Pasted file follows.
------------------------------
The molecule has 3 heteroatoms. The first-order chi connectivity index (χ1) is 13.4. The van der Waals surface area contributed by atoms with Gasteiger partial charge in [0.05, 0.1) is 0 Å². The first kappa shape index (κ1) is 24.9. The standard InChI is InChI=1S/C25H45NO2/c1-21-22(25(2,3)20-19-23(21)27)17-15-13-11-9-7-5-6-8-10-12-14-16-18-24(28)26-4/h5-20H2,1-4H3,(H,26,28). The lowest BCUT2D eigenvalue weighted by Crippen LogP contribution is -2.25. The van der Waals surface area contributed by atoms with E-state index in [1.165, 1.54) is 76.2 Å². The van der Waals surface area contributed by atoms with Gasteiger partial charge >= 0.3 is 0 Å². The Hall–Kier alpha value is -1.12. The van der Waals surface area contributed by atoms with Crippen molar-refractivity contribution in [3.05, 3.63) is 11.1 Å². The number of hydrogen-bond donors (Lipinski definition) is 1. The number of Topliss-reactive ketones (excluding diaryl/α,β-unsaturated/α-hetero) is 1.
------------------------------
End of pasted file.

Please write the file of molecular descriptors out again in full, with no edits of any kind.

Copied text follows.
The molecule has 3 heteroatoms. The first-order chi connectivity index (χ1) is 13.4. The van der Waals surface area contributed by atoms with Gasteiger partial charge in [0.05, 0.1) is 0 Å². The first kappa shape index (κ1) is 24.9. The standard InChI is InChI=1S/C25H45NO2/c1-21-22(25(2,3)20-19-23(21)27)17-15-13-11-9-7-5-6-8-10-12-14-16-18-24(28)26-4/h5-20H2,1-4H3,(H,26,28). The lowest BCUT2D eigenvalue weighted by Crippen LogP contribution is -2.25. The van der Waals surface area contributed by atoms with E-state index in [1.165, 1.54) is 76.2 Å². The van der Waals surface area contributed by atoms with Gasteiger partial charge >= 0.3 is 0 Å². The Hall–Kier alpha value is -1.12. The van der Waals surface area contributed by atoms with Crippen molar-refractivity contribution in [3.05, 3.63) is 11.1 Å². The number of hydrogen-bond donors (Lipinski definition) is 1. The number of Topliss-reactive ketones (excluding diaryl/α,β-unsaturated/α-hetero) is 1.